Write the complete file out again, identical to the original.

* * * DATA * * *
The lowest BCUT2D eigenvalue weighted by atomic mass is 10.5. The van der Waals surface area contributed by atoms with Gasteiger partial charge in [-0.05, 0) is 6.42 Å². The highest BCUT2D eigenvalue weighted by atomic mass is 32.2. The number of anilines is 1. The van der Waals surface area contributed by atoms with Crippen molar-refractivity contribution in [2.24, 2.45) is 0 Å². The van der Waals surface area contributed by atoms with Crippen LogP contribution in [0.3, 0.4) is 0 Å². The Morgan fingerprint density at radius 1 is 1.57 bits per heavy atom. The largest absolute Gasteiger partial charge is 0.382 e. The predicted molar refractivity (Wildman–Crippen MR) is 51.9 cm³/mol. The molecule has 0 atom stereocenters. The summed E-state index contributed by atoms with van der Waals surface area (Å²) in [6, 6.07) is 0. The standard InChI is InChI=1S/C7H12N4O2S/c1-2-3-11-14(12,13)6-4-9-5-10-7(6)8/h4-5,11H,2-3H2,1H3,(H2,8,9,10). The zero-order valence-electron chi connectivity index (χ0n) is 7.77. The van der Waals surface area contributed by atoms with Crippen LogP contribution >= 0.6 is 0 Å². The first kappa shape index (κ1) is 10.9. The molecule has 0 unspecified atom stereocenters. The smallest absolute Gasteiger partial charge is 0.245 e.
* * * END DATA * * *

The lowest BCUT2D eigenvalue weighted by atomic mass is 10.5. The van der Waals surface area contributed by atoms with Gasteiger partial charge in [-0.05, 0) is 6.42 Å². The highest BCUT2D eigenvalue weighted by atomic mass is 32.2. The number of anilines is 1. The van der Waals surface area contributed by atoms with Crippen molar-refractivity contribution in [2.24, 2.45) is 0 Å². The van der Waals surface area contributed by atoms with Crippen LogP contribution in [0.3, 0.4) is 0 Å². The Morgan fingerprint density at radius 1 is 1.57 bits per heavy atom. The largest absolute Gasteiger partial charge is 0.382 e. The predicted molar refractivity (Wildman–Crippen MR) is 51.9 cm³/mol. The molecule has 0 atom stereocenters. The summed E-state index contributed by atoms with van der Waals surface area (Å²) in [6, 6.07) is 0. The standard InChI is InChI=1S/C7H12N4O2S/c1-2-3-11-14(12,13)6-4-9-5-10-7(6)8/h4-5,11H,2-3H2,1H3,(H2,8,9,10). The zero-order valence-electron chi connectivity index (χ0n) is 7.77. The van der Waals surface area contributed by atoms with Crippen LogP contribution >= 0.6 is 0 Å². The first kappa shape index (κ1) is 10.9. The molecule has 0 unspecified atom stereocenters. The smallest absolute Gasteiger partial charge is 0.245 e.